Along with Steven Norris, Lord Archer is virtually certain of winning approval to go through to the next stage of the Tory nomination process.
Some constituency chairmen believe that Lord Archer's "colourful" record could become a liability during the mayoral campaign proper next May, and the meeting was the final chance the party's senior figures had to register any doubts about him.
In a final pitch for support at the weekend, Lord Archer said his message was: "If you are only going to have a saint for this job, I'm certainly not your man. But if you want somebody with energy and ideas, I'd like to take that challenge."
Mr Norris, the former transport minister, was also confident of the panel's approval after his last-minute decision to marry his mistress, the mother of his 18-month-old son. He said he would put fighting crime at the top of his agenda, following New York's example of zero-tolerance policing.
The third and fourth names on the next shortlist were harder to predict. Among those most likely to make the next round is Mark Kotecha, 35, a self-made millionaire who styles himself as "The Third Man" in the nomination race. Rich from the 10m sale of his Internet company, Mr Kotecha claims that he represents the future of the Tory party.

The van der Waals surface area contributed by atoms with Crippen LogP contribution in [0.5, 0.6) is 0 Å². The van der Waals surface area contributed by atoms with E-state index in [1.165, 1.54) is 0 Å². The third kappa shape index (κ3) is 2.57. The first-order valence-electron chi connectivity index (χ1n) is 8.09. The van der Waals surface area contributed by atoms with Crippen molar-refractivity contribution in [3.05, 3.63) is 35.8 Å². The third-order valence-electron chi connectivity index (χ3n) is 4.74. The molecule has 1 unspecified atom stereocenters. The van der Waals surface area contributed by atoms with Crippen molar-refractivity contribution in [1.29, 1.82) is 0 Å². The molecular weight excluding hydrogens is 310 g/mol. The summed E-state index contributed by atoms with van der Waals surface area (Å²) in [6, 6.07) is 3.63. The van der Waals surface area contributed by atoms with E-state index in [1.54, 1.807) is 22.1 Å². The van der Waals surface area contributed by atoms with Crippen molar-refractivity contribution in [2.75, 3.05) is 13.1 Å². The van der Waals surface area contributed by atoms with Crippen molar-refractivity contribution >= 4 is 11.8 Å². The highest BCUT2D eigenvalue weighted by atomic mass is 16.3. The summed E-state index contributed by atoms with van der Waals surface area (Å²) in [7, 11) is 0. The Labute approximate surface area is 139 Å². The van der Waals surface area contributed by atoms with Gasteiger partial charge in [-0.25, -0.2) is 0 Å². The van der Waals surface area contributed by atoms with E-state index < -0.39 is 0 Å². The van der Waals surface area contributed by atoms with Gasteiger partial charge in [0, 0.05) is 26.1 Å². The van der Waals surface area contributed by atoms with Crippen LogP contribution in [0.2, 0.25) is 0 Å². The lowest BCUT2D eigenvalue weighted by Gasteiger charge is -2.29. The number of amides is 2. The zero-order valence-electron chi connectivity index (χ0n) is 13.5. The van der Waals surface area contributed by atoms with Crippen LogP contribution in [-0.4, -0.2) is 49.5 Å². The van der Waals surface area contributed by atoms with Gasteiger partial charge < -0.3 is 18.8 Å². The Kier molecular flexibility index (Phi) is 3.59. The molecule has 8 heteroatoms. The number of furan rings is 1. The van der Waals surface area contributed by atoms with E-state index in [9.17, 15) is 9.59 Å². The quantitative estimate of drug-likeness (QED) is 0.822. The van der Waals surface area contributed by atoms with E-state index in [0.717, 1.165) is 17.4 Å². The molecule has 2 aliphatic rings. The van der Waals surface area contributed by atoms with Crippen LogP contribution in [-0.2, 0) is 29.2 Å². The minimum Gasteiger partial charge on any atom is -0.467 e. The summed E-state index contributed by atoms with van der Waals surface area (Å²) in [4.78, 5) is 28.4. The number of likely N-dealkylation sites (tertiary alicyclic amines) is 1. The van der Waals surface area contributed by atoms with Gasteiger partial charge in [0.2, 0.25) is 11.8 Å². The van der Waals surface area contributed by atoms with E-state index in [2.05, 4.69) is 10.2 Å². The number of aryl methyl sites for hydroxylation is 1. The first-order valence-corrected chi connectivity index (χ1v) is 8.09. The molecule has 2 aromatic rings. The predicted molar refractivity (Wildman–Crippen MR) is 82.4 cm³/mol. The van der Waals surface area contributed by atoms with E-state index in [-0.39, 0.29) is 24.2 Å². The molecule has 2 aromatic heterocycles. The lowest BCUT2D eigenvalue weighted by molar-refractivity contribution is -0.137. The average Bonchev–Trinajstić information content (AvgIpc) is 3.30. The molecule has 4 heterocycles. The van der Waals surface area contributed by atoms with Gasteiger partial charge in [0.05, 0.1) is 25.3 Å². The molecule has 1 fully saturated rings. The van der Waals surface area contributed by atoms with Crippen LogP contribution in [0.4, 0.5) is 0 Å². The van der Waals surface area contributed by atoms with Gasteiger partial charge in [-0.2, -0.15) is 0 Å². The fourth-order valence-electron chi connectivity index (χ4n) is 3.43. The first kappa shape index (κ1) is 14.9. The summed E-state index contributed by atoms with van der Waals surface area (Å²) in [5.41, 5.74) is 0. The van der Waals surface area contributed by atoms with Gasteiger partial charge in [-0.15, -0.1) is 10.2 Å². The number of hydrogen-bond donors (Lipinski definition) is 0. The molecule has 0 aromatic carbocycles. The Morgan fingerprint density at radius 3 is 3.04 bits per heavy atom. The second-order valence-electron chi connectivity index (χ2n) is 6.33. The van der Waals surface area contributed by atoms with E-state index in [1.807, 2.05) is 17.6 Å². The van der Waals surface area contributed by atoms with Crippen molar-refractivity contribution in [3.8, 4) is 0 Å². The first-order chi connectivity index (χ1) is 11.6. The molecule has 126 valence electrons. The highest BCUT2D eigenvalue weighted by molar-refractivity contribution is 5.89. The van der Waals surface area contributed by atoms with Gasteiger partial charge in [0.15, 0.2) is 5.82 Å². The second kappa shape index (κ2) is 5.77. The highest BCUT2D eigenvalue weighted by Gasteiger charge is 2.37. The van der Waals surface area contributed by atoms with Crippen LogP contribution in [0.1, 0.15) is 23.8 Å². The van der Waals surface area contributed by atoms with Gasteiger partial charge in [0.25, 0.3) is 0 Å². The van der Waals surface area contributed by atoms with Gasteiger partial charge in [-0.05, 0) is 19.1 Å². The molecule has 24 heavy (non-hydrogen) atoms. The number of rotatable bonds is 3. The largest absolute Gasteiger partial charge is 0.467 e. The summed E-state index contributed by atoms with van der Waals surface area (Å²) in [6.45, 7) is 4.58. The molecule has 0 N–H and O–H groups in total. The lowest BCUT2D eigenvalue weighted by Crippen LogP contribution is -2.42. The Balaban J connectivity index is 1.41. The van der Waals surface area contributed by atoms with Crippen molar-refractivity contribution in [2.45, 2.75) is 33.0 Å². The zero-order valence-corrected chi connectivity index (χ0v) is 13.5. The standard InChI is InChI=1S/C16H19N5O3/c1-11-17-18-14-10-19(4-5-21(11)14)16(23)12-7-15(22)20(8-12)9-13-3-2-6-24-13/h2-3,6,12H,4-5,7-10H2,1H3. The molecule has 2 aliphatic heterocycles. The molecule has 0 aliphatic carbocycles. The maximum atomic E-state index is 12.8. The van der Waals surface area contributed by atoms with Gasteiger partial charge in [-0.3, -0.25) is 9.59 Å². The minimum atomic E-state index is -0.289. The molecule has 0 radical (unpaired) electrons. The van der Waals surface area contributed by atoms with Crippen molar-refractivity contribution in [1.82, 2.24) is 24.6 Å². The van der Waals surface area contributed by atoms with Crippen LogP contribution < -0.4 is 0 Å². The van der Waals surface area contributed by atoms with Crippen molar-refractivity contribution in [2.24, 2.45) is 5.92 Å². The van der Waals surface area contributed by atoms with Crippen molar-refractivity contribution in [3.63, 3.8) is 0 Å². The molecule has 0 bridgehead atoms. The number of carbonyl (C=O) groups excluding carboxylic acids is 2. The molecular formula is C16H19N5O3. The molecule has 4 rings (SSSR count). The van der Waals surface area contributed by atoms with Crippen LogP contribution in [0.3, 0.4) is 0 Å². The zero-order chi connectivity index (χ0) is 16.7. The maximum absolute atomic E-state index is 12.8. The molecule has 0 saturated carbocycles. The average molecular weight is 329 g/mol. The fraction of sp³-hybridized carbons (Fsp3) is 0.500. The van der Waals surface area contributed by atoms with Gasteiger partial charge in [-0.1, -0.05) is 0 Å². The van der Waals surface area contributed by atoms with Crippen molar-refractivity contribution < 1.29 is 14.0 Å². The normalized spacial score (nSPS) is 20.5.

John Wilkinson, MP for Ruislip Northwood, may also get through as he is well-known within the London party for his arch Eurosceptic views and gentlemanly manner. Other candidates are Bernard Gentry, a former Lambeth councillor and London Underground employee, Andrew Boff, the former leader of Hillingdon Council, Bob Blackman, leader of the Tories on Brent Council, and Patrick Ground, former MP for Feltham.
After last night's vote, three or four hopefuls will go forward to a "hustings meeting" on 14 September where the candidates will address about 3,000 London party members. Members will vote by secret ballot to reduce the list to just two. A ballot of all London members will then be held to declare the winner, with the result announced on 1 October.
Labour's selection process has been severely delayed by the party leadership's unwillingness to let Ken Livingstone stand. Mr Livingstone willlaunch a poster campaign today, backing his right to run for the party's nomination.